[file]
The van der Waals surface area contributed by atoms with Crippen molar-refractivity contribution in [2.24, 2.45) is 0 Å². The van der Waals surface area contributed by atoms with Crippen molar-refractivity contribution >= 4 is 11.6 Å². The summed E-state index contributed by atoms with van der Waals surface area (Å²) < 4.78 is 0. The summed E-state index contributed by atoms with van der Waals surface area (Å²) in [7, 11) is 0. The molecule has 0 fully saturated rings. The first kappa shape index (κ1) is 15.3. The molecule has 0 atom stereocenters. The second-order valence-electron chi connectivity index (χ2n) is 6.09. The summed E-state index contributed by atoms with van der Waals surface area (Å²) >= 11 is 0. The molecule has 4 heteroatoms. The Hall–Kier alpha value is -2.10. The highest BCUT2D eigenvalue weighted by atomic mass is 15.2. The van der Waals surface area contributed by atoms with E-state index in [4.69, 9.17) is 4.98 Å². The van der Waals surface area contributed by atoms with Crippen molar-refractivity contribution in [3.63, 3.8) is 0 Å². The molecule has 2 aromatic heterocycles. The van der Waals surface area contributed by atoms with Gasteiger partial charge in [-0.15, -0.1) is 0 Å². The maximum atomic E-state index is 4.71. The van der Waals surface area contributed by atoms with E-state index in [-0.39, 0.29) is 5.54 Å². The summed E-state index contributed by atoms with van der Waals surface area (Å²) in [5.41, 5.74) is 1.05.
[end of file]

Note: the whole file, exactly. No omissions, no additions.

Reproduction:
The van der Waals surface area contributed by atoms with Crippen molar-refractivity contribution in [2.24, 2.45) is 0 Å². The van der Waals surface area contributed by atoms with Crippen molar-refractivity contribution >= 4 is 11.6 Å². The summed E-state index contributed by atoms with van der Waals surface area (Å²) < 4.78 is 0. The summed E-state index contributed by atoms with van der Waals surface area (Å²) in [7, 11) is 0. The molecule has 0 fully saturated rings. The first kappa shape index (κ1) is 15.3. The molecule has 0 atom stereocenters. The second-order valence-electron chi connectivity index (χ2n) is 6.09. The summed E-state index contributed by atoms with van der Waals surface area (Å²) >= 11 is 0. The molecule has 4 heteroatoms. The Hall–Kier alpha value is -2.10. The highest BCUT2D eigenvalue weighted by atomic mass is 15.2. The van der Waals surface area contributed by atoms with E-state index in [4.69, 9.17) is 4.98 Å². The van der Waals surface area contributed by atoms with Crippen molar-refractivity contribution in [3.63, 3.8) is 0 Å². The molecule has 2 aromatic heterocycles. The van der Waals surface area contributed by atoms with Gasteiger partial charge in [-0.15, -0.1) is 0 Å². The maximum atomic E-state index is 4.71. The van der Waals surface area contributed by atoms with E-state index in [-0.39, 0.29) is 5.54 Å². The summed E-state index contributed by atoms with van der Waals surface area (Å²) in [5.41, 5.74) is 1.05.